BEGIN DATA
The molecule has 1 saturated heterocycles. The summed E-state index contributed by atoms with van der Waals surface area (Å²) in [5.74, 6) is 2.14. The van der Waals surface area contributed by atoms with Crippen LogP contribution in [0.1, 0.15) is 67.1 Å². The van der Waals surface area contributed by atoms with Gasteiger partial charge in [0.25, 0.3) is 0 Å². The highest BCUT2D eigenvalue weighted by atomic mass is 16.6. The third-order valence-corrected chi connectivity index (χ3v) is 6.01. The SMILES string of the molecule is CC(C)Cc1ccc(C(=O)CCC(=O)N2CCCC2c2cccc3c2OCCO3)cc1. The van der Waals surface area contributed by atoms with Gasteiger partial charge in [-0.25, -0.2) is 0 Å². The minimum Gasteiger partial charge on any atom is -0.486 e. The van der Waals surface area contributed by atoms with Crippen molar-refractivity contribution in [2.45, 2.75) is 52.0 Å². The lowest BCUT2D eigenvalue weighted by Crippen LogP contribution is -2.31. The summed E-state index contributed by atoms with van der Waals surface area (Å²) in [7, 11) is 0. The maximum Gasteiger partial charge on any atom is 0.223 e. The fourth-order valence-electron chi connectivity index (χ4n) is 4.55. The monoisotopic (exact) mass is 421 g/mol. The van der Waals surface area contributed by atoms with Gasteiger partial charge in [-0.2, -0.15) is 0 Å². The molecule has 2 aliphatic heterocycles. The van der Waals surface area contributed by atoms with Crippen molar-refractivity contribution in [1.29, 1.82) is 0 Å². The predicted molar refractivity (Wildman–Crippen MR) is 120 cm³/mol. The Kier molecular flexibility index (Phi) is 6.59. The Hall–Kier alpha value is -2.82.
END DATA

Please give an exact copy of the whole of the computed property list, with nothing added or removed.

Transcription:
The molecule has 1 saturated heterocycles. The summed E-state index contributed by atoms with van der Waals surface area (Å²) in [5.74, 6) is 2.14. The van der Waals surface area contributed by atoms with Crippen LogP contribution in [0.1, 0.15) is 67.1 Å². The van der Waals surface area contributed by atoms with Gasteiger partial charge in [0.25, 0.3) is 0 Å². The highest BCUT2D eigenvalue weighted by atomic mass is 16.6. The third-order valence-corrected chi connectivity index (χ3v) is 6.01. The SMILES string of the molecule is CC(C)Cc1ccc(C(=O)CCC(=O)N2CCCC2c2cccc3c2OCCO3)cc1. The van der Waals surface area contributed by atoms with Gasteiger partial charge in [-0.25, -0.2) is 0 Å². The minimum Gasteiger partial charge on any atom is -0.486 e. The van der Waals surface area contributed by atoms with Crippen molar-refractivity contribution in [2.45, 2.75) is 52.0 Å². The lowest BCUT2D eigenvalue weighted by Crippen LogP contribution is -2.31. The summed E-state index contributed by atoms with van der Waals surface area (Å²) in [7, 11) is 0. The maximum Gasteiger partial charge on any atom is 0.223 e. The fourth-order valence-electron chi connectivity index (χ4n) is 4.55. The monoisotopic (exact) mass is 421 g/mol. The van der Waals surface area contributed by atoms with Gasteiger partial charge in [-0.2, -0.15) is 0 Å². The molecule has 2 aliphatic heterocycles. The van der Waals surface area contributed by atoms with Crippen molar-refractivity contribution in [1.29, 1.82) is 0 Å². The predicted molar refractivity (Wildman–Crippen MR) is 120 cm³/mol. The Kier molecular flexibility index (Phi) is 6.59. The Hall–Kier alpha value is -2.82.